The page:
Document Detail


Increased responsiveness in feeding behaviour of Caenorhabditis elegans after experimental coevolution with its microparasite Bacillus thuringiensis.
MedLine Citation:
PMID:  21880622     Owner:  NLM     Status:  MEDLINE    
Abstract/OtherAbstract:
Immune responses, either constitutive or induced, are costly. An alternative defence strategy may be based on behavioural responses. For example, avoidance behaviour reduces contact with pathogens and thus the risk of infection as well as the requirement of immune system activation. Similarly, if pathogens are taken up orally, preferential feeding of pathogen-free food may be advantageous. Behavioural defences have been found in many animals, including the nematode Caenorhabditis elegans. We here tested nematodes from a laboratory based evolution experiment which had either coevolved with their microparasite Bacillus thuringiensis (BT) or evolved under control conditions. After 48 generations, coevolved populations were more sensitive to food conditions: in comparison with the controls, they reduced feeding activity in the presence of pathogenic BT strains while at the same time increasing it in the presence of non-pathogenic strains. We conclude that host-parasite coevolution can drive changes in the behavioural responsiveness to bacterial microbes, potentially leading to an increased defence against pathogens.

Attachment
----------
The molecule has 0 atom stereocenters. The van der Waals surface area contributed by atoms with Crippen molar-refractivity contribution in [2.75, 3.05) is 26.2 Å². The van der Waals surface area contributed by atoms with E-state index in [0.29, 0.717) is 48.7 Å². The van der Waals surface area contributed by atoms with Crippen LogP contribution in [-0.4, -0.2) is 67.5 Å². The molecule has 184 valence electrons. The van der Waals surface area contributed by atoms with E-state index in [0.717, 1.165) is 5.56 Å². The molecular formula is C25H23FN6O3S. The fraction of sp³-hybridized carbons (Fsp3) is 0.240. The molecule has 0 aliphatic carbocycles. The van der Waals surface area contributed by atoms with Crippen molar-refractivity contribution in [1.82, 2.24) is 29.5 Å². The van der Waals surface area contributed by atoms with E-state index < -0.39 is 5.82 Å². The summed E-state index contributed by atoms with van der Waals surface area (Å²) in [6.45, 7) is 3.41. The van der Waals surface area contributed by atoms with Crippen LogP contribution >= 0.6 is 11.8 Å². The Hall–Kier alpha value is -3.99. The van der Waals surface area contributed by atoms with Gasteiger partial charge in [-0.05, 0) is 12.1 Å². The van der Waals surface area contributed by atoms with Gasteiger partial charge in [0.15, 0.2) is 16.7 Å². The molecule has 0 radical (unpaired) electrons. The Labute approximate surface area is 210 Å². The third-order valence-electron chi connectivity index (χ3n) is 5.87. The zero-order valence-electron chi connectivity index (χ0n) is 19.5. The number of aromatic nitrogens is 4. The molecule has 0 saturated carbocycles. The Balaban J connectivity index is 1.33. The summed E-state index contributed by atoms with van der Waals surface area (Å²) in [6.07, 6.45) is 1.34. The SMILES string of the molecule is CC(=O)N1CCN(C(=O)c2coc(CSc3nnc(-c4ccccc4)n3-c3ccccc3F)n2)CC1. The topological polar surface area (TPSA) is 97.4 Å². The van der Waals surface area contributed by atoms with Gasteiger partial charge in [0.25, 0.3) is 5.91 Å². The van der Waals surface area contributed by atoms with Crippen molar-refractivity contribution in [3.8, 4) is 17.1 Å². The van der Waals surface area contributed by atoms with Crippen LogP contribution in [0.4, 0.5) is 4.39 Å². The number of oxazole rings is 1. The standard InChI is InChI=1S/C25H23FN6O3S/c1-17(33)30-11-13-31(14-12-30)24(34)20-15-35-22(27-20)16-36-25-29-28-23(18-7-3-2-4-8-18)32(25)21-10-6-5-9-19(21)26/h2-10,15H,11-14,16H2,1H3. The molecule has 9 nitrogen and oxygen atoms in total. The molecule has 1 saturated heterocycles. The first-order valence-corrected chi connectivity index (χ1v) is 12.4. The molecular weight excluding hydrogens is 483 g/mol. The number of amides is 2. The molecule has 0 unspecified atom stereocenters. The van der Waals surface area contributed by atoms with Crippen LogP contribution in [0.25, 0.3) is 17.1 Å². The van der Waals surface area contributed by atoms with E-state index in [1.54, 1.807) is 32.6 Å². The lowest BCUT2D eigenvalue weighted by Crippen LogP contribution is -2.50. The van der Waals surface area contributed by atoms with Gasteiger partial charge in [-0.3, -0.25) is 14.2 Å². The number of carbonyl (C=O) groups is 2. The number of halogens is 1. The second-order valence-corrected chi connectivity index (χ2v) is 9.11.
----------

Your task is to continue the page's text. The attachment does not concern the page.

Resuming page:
Authors:
Rebecca D Schulte; Barbara Hasert; Carsten Makus; Nico K Michiels; Hinrich Schulenburg
Publication Detail:
Type:  Journal Article; Research Support, Non-U.S. Gov't     Date:  2011-08-31
Journal Detail:
Title:  Biology letters     Volume:  8     ISSN:  1744-957X     ISO Abbreviation:  Biol. Lett.     Publication Date:  2012 Apr 
Date Detail:
Created Date:  2012-03-09     Completed Date:  2012-07-10     Revised Date:  2013-06-27    
Medline Journal Info:
Nlm Unique ID:  101247722     Medline TA:  Biol Lett     Country:  England    
Other Details:
Languages:  eng     Pagination:  234-6     Citation Subset:  IM    
Affiliation:
Institute for Evolution and Biodiversity, University of Muenster, Muenster, Germany. rebecca.schulte@biologie.uni-osnabrueck.de
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MeSH Terms
Descriptor/Qualifier:
Animals
Bacillus thuringiensis / physiology*
Biological Evolution*
Caenorhabditis elegans / genetics,  microbiology*,  physiology*
Feeding Behavior
Genotype
Selection, Genetic
Comments/Corrections

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